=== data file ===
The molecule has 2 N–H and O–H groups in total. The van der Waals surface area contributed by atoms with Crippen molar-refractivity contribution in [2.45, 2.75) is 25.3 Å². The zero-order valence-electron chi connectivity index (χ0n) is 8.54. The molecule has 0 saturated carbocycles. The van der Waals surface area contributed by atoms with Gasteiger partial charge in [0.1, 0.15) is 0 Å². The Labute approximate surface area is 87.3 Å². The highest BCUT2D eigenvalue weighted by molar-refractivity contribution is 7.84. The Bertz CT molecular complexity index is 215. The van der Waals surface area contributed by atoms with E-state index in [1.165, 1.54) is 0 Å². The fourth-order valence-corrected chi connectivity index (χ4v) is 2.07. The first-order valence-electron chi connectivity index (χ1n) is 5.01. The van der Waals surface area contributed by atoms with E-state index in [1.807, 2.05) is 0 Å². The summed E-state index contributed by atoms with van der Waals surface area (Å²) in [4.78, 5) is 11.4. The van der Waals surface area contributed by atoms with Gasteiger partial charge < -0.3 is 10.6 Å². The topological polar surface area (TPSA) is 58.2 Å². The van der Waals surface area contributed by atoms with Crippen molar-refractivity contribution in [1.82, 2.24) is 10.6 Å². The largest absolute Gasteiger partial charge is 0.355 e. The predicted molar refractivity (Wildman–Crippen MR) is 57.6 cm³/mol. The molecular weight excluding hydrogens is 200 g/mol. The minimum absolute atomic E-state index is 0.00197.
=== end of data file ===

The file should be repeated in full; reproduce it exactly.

The molecule has 2 N–H and O–H groups in total. The van der Waals surface area contributed by atoms with Crippen molar-refractivity contribution in [2.45, 2.75) is 25.3 Å². The zero-order valence-electron chi connectivity index (χ0n) is 8.54. The molecule has 0 saturated carbocycles. The van der Waals surface area contributed by atoms with Gasteiger partial charge in [0.1, 0.15) is 0 Å². The Labute approximate surface area is 87.3 Å². The highest BCUT2D eigenvalue weighted by molar-refractivity contribution is 7.84. The Bertz CT molecular complexity index is 215. The van der Waals surface area contributed by atoms with E-state index in [1.165, 1.54) is 0 Å². The fourth-order valence-corrected chi connectivity index (χ4v) is 2.07. The first-order valence-electron chi connectivity index (χ1n) is 5.01. The van der Waals surface area contributed by atoms with E-state index in [1.807, 2.05) is 0 Å². The summed E-state index contributed by atoms with van der Waals surface area (Å²) in [4.78, 5) is 11.4. The van der Waals surface area contributed by atoms with Gasteiger partial charge < -0.3 is 10.6 Å². The topological polar surface area (TPSA) is 58.2 Å². The van der Waals surface area contributed by atoms with Crippen molar-refractivity contribution in [1.82, 2.24) is 10.6 Å². The largest absolute Gasteiger partial charge is 0.355 e. The predicted molar refractivity (Wildman–Crippen MR) is 57.6 cm³/mol. The molecular weight excluding hydrogens is 200 g/mol. The minimum absolute atomic E-state index is 0.00197.